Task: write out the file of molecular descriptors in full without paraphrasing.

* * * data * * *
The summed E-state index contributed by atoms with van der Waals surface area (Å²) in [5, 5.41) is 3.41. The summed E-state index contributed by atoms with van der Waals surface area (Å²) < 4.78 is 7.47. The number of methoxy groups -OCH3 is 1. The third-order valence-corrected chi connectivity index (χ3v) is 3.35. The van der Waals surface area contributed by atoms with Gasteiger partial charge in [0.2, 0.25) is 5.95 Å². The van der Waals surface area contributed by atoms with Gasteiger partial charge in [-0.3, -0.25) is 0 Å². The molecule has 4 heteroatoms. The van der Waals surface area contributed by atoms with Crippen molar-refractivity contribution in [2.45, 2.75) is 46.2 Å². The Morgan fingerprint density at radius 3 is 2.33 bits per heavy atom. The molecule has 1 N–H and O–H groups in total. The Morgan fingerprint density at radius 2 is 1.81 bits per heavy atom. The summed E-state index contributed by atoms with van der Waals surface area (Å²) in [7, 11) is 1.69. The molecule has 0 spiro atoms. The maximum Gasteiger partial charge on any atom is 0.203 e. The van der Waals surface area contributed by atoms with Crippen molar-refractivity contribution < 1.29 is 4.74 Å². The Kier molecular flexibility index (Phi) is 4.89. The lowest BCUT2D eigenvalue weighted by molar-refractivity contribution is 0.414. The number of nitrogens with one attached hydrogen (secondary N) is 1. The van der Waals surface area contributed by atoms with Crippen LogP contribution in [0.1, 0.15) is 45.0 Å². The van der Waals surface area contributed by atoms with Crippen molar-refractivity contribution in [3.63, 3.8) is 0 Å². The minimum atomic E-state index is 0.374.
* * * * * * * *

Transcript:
The summed E-state index contributed by atoms with van der Waals surface area (Å²) in [5, 5.41) is 3.41. The summed E-state index contributed by atoms with van der Waals surface area (Å²) < 4.78 is 7.47. The number of methoxy groups -OCH3 is 1. The third-order valence-corrected chi connectivity index (χ3v) is 3.35. The van der Waals surface area contributed by atoms with Gasteiger partial charge in [0.2, 0.25) is 5.95 Å². The van der Waals surface area contributed by atoms with Gasteiger partial charge in [-0.3, -0.25) is 0 Å². The molecule has 4 heteroatoms. The van der Waals surface area contributed by atoms with Crippen molar-refractivity contribution in [2.45, 2.75) is 46.2 Å². The Morgan fingerprint density at radius 3 is 2.33 bits per heavy atom. The molecule has 1 N–H and O–H groups in total. The Morgan fingerprint density at radius 2 is 1.81 bits per heavy atom. The summed E-state index contributed by atoms with van der Waals surface area (Å²) in [7, 11) is 1.69. The molecule has 0 spiro atoms. The maximum Gasteiger partial charge on any atom is 0.203 e. The van der Waals surface area contributed by atoms with Crippen molar-refractivity contribution < 1.29 is 4.74 Å². The Kier molecular flexibility index (Phi) is 4.89. The lowest BCUT2D eigenvalue weighted by molar-refractivity contribution is 0.414. The number of nitrogens with one attached hydrogen (secondary N) is 1. The van der Waals surface area contributed by atoms with Crippen LogP contribution in [0.1, 0.15) is 45.0 Å². The van der Waals surface area contributed by atoms with Crippen molar-refractivity contribution in [3.63, 3.8) is 0 Å². The minimum atomic E-state index is 0.374.